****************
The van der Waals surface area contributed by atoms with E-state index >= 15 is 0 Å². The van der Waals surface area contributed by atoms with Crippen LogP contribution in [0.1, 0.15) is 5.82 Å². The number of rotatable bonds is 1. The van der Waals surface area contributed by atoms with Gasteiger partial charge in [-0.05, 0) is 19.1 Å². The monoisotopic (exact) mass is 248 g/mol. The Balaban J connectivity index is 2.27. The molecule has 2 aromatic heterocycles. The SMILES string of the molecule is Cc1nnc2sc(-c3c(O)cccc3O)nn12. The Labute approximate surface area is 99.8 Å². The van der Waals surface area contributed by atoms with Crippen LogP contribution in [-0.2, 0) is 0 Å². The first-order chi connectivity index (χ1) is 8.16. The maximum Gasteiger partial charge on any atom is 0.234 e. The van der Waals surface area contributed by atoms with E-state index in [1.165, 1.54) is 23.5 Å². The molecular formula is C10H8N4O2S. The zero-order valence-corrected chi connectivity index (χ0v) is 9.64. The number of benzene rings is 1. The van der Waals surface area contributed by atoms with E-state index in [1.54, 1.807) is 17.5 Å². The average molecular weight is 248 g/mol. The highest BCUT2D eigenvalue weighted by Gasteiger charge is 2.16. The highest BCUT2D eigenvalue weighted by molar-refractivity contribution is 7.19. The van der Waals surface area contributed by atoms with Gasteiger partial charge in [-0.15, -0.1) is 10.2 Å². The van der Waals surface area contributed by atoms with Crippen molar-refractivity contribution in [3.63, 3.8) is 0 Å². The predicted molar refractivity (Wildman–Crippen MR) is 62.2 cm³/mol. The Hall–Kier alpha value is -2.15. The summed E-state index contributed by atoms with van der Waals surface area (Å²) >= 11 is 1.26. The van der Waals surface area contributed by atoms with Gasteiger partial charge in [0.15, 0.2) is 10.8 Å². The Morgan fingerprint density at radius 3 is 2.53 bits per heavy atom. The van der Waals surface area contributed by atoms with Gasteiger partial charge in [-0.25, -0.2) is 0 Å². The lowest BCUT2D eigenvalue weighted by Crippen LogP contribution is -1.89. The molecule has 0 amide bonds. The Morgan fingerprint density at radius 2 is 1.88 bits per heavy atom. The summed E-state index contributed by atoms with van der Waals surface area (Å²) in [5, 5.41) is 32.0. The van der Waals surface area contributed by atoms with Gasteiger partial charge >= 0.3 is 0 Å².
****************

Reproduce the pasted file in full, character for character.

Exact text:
The van der Waals surface area contributed by atoms with E-state index >= 15 is 0 Å². The van der Waals surface area contributed by atoms with Crippen LogP contribution in [0.1, 0.15) is 5.82 Å². The number of rotatable bonds is 1. The van der Waals surface area contributed by atoms with Gasteiger partial charge in [-0.05, 0) is 19.1 Å². The monoisotopic (exact) mass is 248 g/mol. The Balaban J connectivity index is 2.27. The molecule has 2 aromatic heterocycles. The SMILES string of the molecule is Cc1nnc2sc(-c3c(O)cccc3O)nn12. The Labute approximate surface area is 99.8 Å². The van der Waals surface area contributed by atoms with Crippen LogP contribution in [-0.2, 0) is 0 Å². The first-order chi connectivity index (χ1) is 8.16. The maximum Gasteiger partial charge on any atom is 0.234 e. The van der Waals surface area contributed by atoms with E-state index in [1.165, 1.54) is 23.5 Å². The molecular formula is C10H8N4O2S. The zero-order valence-corrected chi connectivity index (χ0v) is 9.64. The number of benzene rings is 1. The van der Waals surface area contributed by atoms with E-state index in [1.54, 1.807) is 17.5 Å². The average molecular weight is 248 g/mol. The highest BCUT2D eigenvalue weighted by Gasteiger charge is 2.16. The highest BCUT2D eigenvalue weighted by molar-refractivity contribution is 7.19. The van der Waals surface area contributed by atoms with Gasteiger partial charge in [-0.15, -0.1) is 10.2 Å². The van der Waals surface area contributed by atoms with Crippen molar-refractivity contribution in [3.63, 3.8) is 0 Å². The predicted molar refractivity (Wildman–Crippen MR) is 62.2 cm³/mol. The Hall–Kier alpha value is -2.15. The summed E-state index contributed by atoms with van der Waals surface area (Å²) >= 11 is 1.26. The van der Waals surface area contributed by atoms with Gasteiger partial charge in [0.15, 0.2) is 10.8 Å². The Morgan fingerprint density at radius 3 is 2.53 bits per heavy atom. The van der Waals surface area contributed by atoms with Gasteiger partial charge in [-0.25, -0.2) is 0 Å². The lowest BCUT2D eigenvalue weighted by Crippen LogP contribution is -1.89. The molecule has 0 amide bonds. The Morgan fingerprint density at radius 2 is 1.88 bits per heavy atom. The summed E-state index contributed by atoms with van der Waals surface area (Å²) in [5, 5.41) is 32.0. The van der Waals surface area contributed by atoms with Gasteiger partial charge >= 0.3 is 0 Å².